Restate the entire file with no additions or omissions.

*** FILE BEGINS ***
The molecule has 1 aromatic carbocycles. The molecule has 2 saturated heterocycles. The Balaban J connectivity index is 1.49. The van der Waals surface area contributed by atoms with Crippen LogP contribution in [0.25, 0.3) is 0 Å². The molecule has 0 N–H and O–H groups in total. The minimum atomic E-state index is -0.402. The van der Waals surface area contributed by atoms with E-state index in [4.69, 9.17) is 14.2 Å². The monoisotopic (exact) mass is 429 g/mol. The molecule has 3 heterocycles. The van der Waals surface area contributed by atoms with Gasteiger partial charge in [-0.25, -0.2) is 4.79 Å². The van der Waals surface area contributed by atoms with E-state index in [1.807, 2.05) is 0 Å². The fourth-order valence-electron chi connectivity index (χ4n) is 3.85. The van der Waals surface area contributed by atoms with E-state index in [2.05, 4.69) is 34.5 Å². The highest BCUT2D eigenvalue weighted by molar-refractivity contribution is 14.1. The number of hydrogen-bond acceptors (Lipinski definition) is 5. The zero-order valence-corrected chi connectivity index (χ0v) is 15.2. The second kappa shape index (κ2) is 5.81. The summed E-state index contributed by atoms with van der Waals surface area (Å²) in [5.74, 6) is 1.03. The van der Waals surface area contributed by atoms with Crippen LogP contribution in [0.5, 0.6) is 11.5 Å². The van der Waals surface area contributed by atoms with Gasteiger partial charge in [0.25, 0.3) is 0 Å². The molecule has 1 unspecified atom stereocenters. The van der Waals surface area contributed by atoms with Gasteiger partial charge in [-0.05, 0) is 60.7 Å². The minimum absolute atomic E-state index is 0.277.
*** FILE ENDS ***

The molecule has 1 aromatic carbocycles. The molecule has 2 saturated heterocycles. The Balaban J connectivity index is 1.49. The van der Waals surface area contributed by atoms with Crippen LogP contribution in [0.25, 0.3) is 0 Å². The molecule has 0 N–H and O–H groups in total. The minimum atomic E-state index is -0.402. The van der Waals surface area contributed by atoms with E-state index in [4.69, 9.17) is 14.2 Å². The monoisotopic (exact) mass is 429 g/mol. The molecule has 3 heterocycles. The van der Waals surface area contributed by atoms with Gasteiger partial charge in [-0.25, -0.2) is 4.79 Å². The van der Waals surface area contributed by atoms with E-state index in [1.807, 2.05) is 0 Å². The fourth-order valence-electron chi connectivity index (χ4n) is 3.85. The van der Waals surface area contributed by atoms with E-state index in [2.05, 4.69) is 34.5 Å². The highest BCUT2D eigenvalue weighted by molar-refractivity contribution is 14.1. The number of hydrogen-bond acceptors (Lipinski definition) is 5. The zero-order valence-corrected chi connectivity index (χ0v) is 15.2. The second kappa shape index (κ2) is 5.81. The summed E-state index contributed by atoms with van der Waals surface area (Å²) in [5.74, 6) is 1.03. The van der Waals surface area contributed by atoms with Crippen LogP contribution in [0.5, 0.6) is 11.5 Å². The van der Waals surface area contributed by atoms with Gasteiger partial charge in [0.25, 0.3) is 0 Å². The molecule has 1 unspecified atom stereocenters. The van der Waals surface area contributed by atoms with Gasteiger partial charge in [-0.05, 0) is 60.7 Å². The minimum absolute atomic E-state index is 0.277.